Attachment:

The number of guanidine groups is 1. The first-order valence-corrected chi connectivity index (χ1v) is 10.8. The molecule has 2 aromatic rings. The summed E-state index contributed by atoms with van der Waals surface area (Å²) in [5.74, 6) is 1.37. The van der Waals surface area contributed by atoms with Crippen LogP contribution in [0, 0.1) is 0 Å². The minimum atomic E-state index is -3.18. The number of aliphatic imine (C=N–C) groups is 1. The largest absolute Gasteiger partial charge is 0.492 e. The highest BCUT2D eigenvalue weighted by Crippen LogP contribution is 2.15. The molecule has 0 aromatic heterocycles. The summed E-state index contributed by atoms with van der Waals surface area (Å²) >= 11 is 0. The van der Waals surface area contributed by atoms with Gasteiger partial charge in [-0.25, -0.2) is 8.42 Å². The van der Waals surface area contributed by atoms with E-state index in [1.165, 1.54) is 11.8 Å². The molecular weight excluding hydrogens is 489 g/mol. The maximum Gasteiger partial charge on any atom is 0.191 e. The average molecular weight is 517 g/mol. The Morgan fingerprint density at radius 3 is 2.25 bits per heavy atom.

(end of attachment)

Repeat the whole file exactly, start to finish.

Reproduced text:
The number of guanidine groups is 1. The first-order valence-corrected chi connectivity index (χ1v) is 10.8. The molecule has 2 aromatic rings. The summed E-state index contributed by atoms with van der Waals surface area (Å²) in [5.74, 6) is 1.37. The van der Waals surface area contributed by atoms with Crippen LogP contribution in [0, 0.1) is 0 Å². The minimum atomic E-state index is -3.18. The number of aliphatic imine (C=N–C) groups is 1. The largest absolute Gasteiger partial charge is 0.492 e. The highest BCUT2D eigenvalue weighted by Crippen LogP contribution is 2.15. The molecule has 0 aromatic heterocycles. The summed E-state index contributed by atoms with van der Waals surface area (Å²) >= 11 is 0. The van der Waals surface area contributed by atoms with Gasteiger partial charge in [-0.25, -0.2) is 8.42 Å². The van der Waals surface area contributed by atoms with E-state index in [1.165, 1.54) is 11.8 Å². The molecular weight excluding hydrogens is 489 g/mol. The maximum Gasteiger partial charge on any atom is 0.191 e. The average molecular weight is 517 g/mol. The Morgan fingerprint density at radius 3 is 2.25 bits per heavy atom.